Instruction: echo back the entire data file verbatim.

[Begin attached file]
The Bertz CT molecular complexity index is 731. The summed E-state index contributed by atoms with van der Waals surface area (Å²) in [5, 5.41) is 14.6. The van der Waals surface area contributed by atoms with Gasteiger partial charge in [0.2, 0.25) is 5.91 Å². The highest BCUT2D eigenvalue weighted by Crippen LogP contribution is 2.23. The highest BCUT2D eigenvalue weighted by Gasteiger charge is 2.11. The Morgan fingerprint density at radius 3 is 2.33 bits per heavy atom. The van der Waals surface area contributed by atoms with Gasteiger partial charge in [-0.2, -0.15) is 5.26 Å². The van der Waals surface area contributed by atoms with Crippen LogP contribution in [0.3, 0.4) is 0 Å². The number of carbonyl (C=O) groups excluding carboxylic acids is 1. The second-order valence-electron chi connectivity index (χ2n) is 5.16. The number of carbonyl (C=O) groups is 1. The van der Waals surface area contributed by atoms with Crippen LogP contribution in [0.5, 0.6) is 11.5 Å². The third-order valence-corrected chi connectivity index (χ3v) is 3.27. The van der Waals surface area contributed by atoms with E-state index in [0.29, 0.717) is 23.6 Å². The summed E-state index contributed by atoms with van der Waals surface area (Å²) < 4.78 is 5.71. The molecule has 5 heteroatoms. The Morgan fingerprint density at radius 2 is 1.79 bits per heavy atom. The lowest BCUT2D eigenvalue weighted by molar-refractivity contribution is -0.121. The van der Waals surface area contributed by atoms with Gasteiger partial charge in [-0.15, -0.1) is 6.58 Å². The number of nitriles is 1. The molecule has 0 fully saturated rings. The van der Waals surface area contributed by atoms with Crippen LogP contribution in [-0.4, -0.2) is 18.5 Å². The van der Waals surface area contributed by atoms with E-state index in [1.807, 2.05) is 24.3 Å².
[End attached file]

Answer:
The Bertz CT molecular complexity index is 731. The summed E-state index contributed by atoms with van der Waals surface area (Å²) in [5, 5.41) is 14.6. The van der Waals surface area contributed by atoms with Gasteiger partial charge in [0.2, 0.25) is 5.91 Å². The highest BCUT2D eigenvalue weighted by Crippen LogP contribution is 2.23. The highest BCUT2D eigenvalue weighted by Gasteiger charge is 2.11. The Morgan fingerprint density at radius 3 is 2.33 bits per heavy atom. The van der Waals surface area contributed by atoms with Gasteiger partial charge in [-0.2, -0.15) is 5.26 Å². The van der Waals surface area contributed by atoms with Crippen LogP contribution in [0.3, 0.4) is 0 Å². The number of carbonyl (C=O) groups excluding carboxylic acids is 1. The second-order valence-electron chi connectivity index (χ2n) is 5.16. The number of carbonyl (C=O) groups is 1. The van der Waals surface area contributed by atoms with Crippen LogP contribution in [0.5, 0.6) is 11.5 Å². The third-order valence-corrected chi connectivity index (χ3v) is 3.27. The van der Waals surface area contributed by atoms with E-state index in [0.29, 0.717) is 23.6 Å². The summed E-state index contributed by atoms with van der Waals surface area (Å²) < 4.78 is 5.71. The molecule has 5 heteroatoms. The Morgan fingerprint density at radius 2 is 1.79 bits per heavy atom. The lowest BCUT2D eigenvalue weighted by molar-refractivity contribution is -0.121. The van der Waals surface area contributed by atoms with Gasteiger partial charge in [-0.15, -0.1) is 6.58 Å². The number of nitriles is 1. The molecule has 0 fully saturated rings. The van der Waals surface area contributed by atoms with Crippen LogP contribution in [-0.4, -0.2) is 18.5 Å². The van der Waals surface area contributed by atoms with E-state index in [1.807, 2.05) is 24.3 Å².